Two weeks ago on Nov. 2, 11 states amended their constitutions and denied marriage rights to same-sex couples. That same day, Americans cited moral values as the most important election issue and re-elected a president who says Jesus Christ has been the most influential figure in his life. If ever there were any doubt, let it be resolved now that there is none: morality and politics have officially mixed, and most Americans don’t have a problem with it.

D.C. Lee

Others, though, are troubled by the fusion of moral values and politics. Liberal commentators across the country are bemoaning morality’s place in American politics. Their argument is that morality has no place in politics because of its intrinsic basis in religion. Our founding fathers, these commentators continue, made this explicit with the separation of church and state.

If you read slate.com, watch CNN, or listen to National Public Radio, you’ve probably heard something along these lines before. Unfortunately, for all its zip as a sound bite, it lacks substance.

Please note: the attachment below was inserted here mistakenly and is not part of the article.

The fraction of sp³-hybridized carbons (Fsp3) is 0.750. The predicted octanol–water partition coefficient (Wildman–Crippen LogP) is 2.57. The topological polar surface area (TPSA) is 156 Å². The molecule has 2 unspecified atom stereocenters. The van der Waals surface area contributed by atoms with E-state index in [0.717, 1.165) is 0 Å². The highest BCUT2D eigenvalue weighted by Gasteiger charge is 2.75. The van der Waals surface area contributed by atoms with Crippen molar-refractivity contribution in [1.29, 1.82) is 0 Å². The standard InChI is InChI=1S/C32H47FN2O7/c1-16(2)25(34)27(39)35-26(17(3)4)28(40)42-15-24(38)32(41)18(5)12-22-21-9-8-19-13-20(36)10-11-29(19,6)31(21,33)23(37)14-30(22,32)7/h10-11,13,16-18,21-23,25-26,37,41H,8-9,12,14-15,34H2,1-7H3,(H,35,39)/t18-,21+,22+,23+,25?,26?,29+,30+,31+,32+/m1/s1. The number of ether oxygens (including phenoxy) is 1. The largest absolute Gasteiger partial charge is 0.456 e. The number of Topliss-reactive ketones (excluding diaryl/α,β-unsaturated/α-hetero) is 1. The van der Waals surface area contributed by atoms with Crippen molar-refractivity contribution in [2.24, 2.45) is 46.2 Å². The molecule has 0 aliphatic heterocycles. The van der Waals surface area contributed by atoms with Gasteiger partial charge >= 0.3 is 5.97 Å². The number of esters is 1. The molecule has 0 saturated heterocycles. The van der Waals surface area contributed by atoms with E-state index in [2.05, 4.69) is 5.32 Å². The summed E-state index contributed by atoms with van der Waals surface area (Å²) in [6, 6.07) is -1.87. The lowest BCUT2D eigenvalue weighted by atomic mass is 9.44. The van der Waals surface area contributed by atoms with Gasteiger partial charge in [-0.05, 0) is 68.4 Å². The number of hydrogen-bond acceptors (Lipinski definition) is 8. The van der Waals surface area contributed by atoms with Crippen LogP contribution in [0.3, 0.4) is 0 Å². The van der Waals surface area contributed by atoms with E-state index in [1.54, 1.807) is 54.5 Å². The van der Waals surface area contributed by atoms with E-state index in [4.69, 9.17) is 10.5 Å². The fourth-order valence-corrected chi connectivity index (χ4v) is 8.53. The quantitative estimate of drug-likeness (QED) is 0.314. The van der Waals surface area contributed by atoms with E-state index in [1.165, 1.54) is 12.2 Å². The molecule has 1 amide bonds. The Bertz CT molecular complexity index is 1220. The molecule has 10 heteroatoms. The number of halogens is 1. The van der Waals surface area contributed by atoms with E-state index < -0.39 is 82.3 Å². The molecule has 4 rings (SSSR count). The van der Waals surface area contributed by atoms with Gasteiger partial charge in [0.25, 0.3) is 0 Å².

The First Amendment provides that “Congress shall make no law respecting an establishment of religion, or prohibiting the free exercise thereof … ” But if you didn’t actually read the text of the First Amendment, and instead relied on liberal commentators for your constitutional analysis, you’d think the First Amendment explicitly limits the state’s use of moral values to shape legislation. And, of course, you’d be wrong.

The Establishment Clause (“respecting an establishment of religion”) prevents the government from endorsing or supporting religion. The Free Exercise Clause (“prohibiting the free exercise thereof”) prevents the government from outlawing or substantially burdening the exercise of religious practices. The “separation of church and state,” which is nowhere to be found in the Constitution, and which was first used in a letter by Thomas Jefferson to assuage Baptist fears that Congregationalism would become the national religion, does not explicitly address the issue of morality in politics. If anything, Jefferson’s letter reinforces the notion that the Establishment and Free Exercise Clauses specifically address religion’s place in the American political landscape, not morality’s.

Of course, it would be na

Leave a comment

Your email address will not be published. Required fields are marked *